The Demise of the OC Weekly

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The Demise of the OC Weekly

Post by Hanna » Mon Jun 29, 2020 9:49 am

Yes, just found out about it. One more nail in the demise of the print media, even before the virus.


The newsweekly, which was founded in 1995, had been offloaded from Voice Media Group to local publisher Duncan McIntosh in 2016. The next year, OC Weekly’s editor Gustavo Arellano, who is now a features writer for The Times, very publicly resigned.

Arellano, who had long served as the public face of the outlet, said that he had quit rather cut half the paper’s staff, which he said he had been asked to do. But even in its reduced form, OC Weekly remained the leading alternative voice in the region. And the digging that previously exposed misconduct at the Orange County Sheriff’s Department and the Orange County District Attorney’s Office continued.

More than anything, it held a mirror to the culture, chaos and complexities of a metropolitan area that is home to more than 3 million people and has been majority-minority since 2004. Theirs was not the Orange County of Nixon or Newport, or even the place reflected in the Orange County Register.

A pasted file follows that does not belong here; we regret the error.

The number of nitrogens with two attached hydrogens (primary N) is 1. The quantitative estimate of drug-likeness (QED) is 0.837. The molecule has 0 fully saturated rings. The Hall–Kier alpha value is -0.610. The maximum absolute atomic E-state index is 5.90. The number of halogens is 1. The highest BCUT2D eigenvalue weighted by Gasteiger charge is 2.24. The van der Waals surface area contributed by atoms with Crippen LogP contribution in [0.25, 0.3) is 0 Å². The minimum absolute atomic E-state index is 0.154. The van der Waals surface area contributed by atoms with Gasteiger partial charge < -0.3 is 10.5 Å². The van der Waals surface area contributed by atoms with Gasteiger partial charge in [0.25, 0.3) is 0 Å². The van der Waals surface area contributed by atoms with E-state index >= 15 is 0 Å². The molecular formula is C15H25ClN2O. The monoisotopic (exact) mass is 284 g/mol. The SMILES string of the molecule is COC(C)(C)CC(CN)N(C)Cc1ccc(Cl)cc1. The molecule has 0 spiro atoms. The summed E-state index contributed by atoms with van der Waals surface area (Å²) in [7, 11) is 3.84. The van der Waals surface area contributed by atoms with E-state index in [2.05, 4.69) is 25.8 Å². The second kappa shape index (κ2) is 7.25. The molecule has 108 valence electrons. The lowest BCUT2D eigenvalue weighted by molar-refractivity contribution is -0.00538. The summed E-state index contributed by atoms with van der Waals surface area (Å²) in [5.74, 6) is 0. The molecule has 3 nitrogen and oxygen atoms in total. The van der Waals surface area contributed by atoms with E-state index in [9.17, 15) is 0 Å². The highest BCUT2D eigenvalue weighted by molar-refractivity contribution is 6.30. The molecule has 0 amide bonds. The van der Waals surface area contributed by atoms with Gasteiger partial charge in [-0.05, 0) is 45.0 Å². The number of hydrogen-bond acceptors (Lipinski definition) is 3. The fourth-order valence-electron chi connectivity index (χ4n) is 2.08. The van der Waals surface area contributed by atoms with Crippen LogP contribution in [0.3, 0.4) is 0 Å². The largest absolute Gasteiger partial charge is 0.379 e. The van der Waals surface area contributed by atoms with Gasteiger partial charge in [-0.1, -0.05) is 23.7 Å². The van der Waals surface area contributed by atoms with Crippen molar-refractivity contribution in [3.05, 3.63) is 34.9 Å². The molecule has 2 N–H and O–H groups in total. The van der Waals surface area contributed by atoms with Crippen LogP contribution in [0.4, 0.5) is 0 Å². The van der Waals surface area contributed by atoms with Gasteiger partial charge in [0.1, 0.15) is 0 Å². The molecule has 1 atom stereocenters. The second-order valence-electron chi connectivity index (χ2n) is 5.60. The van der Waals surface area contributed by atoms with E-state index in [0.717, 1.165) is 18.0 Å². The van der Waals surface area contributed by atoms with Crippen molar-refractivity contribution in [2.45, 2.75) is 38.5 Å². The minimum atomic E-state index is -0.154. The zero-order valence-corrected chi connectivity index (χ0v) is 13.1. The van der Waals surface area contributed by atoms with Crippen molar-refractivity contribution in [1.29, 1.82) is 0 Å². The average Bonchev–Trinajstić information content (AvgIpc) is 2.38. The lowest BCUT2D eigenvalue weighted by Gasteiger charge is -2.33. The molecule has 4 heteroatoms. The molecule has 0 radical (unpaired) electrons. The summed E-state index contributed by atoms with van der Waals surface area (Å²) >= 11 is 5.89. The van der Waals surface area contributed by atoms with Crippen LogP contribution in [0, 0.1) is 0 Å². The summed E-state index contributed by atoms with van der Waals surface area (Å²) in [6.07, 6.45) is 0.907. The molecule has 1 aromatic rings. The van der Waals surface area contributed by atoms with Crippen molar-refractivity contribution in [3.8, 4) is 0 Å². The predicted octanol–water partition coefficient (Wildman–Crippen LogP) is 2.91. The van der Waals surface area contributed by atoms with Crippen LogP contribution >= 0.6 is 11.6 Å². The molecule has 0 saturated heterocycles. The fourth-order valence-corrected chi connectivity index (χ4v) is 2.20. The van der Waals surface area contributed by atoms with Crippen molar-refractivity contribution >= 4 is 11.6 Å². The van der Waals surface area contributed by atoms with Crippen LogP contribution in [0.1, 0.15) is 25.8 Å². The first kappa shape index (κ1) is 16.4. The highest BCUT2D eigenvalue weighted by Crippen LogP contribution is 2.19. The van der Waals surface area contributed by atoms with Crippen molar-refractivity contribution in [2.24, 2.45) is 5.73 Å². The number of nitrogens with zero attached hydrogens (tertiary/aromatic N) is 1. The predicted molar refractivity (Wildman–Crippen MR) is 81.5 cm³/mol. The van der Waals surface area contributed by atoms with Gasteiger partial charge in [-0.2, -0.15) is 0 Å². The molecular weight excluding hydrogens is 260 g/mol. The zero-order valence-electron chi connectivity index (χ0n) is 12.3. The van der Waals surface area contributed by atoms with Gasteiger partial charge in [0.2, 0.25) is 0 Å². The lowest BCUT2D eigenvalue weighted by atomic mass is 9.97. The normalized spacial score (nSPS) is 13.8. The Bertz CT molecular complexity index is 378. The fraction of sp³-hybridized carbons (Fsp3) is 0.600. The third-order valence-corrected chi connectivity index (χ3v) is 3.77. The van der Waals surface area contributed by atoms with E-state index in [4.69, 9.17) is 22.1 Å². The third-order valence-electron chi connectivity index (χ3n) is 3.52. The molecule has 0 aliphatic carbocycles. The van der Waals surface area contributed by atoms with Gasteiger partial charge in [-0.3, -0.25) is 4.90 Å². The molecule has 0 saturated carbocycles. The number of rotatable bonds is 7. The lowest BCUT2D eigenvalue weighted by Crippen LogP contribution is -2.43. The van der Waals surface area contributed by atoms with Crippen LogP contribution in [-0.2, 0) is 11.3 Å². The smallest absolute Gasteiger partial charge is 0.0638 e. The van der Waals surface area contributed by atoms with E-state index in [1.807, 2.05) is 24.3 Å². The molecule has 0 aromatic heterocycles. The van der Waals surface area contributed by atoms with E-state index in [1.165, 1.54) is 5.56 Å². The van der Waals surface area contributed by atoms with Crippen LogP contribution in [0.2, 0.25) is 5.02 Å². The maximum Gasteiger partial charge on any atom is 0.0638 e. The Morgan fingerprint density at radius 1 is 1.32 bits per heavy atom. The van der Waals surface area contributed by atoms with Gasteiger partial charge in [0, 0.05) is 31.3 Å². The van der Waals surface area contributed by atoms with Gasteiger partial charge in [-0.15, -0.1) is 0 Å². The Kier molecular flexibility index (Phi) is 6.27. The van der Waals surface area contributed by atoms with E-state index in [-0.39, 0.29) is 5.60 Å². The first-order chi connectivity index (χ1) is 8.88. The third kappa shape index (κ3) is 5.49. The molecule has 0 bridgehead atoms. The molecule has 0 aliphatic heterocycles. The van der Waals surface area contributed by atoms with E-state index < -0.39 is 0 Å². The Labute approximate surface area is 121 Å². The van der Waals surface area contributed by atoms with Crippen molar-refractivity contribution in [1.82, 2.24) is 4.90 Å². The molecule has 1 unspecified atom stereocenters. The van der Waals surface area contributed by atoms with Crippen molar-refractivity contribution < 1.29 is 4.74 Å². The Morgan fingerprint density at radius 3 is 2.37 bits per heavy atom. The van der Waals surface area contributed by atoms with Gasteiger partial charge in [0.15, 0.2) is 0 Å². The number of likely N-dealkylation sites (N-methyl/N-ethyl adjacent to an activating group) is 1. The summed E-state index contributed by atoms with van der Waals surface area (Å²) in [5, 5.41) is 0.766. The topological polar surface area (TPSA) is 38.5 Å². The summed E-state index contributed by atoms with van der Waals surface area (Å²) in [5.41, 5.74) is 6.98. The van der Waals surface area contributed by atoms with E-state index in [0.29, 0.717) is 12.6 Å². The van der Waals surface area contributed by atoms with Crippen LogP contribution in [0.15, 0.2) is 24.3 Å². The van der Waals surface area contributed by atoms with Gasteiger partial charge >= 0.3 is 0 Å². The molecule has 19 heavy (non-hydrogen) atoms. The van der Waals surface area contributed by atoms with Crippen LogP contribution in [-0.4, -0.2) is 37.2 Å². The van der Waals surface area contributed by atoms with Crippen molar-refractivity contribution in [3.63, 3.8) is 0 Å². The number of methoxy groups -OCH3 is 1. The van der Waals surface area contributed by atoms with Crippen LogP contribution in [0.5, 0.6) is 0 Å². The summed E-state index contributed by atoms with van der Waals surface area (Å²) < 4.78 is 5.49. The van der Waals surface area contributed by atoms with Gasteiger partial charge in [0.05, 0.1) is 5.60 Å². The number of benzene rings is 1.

“The OC Register was always a chronicler of the official Orange County: White, rich, Republican, suburban,” said Arellano, who is himself an Orange County native. “The OC Weekly was a chronicler of everything else. And really, the freaks and geeks, which in this case is the Mexicans, the Muslims, the Vietnamese, the young people, the LGBT folks — all of these communities that did not ‘belong’ in Orange County according to its lords — found a home in the pages of the OC Weekly.”

More.. ... ly-matters


In addition to the examples that the story gives about the the importance of the Weekly, it, and its reporter Anthony Pignataro, were instrumental in covering the fight against the friendly airport at El Toro.


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Re: The Demise of the OC Weekly

Post by John Q. Public » Mon Jun 29, 2020 11:31 am

If it hadn't shut down when it did, it surely would have now. Except for pot shops, most of its advertisers aren't advertising, if they're even operating. I imagine most newspapers are operating on PPP loans right now because their ads couldn't possibly be covering their costs. Even their backup web ads, like we have, are paying about half of what they did a year ago - which is an improvement from -80% in May.

"Curbed" just announced it's closing its local branches last week and absorbing them into one national site, which will then be absorbed later in the year by New York Magazine. Even crazier times in the publishing business.
Don't look at me, I just work here.

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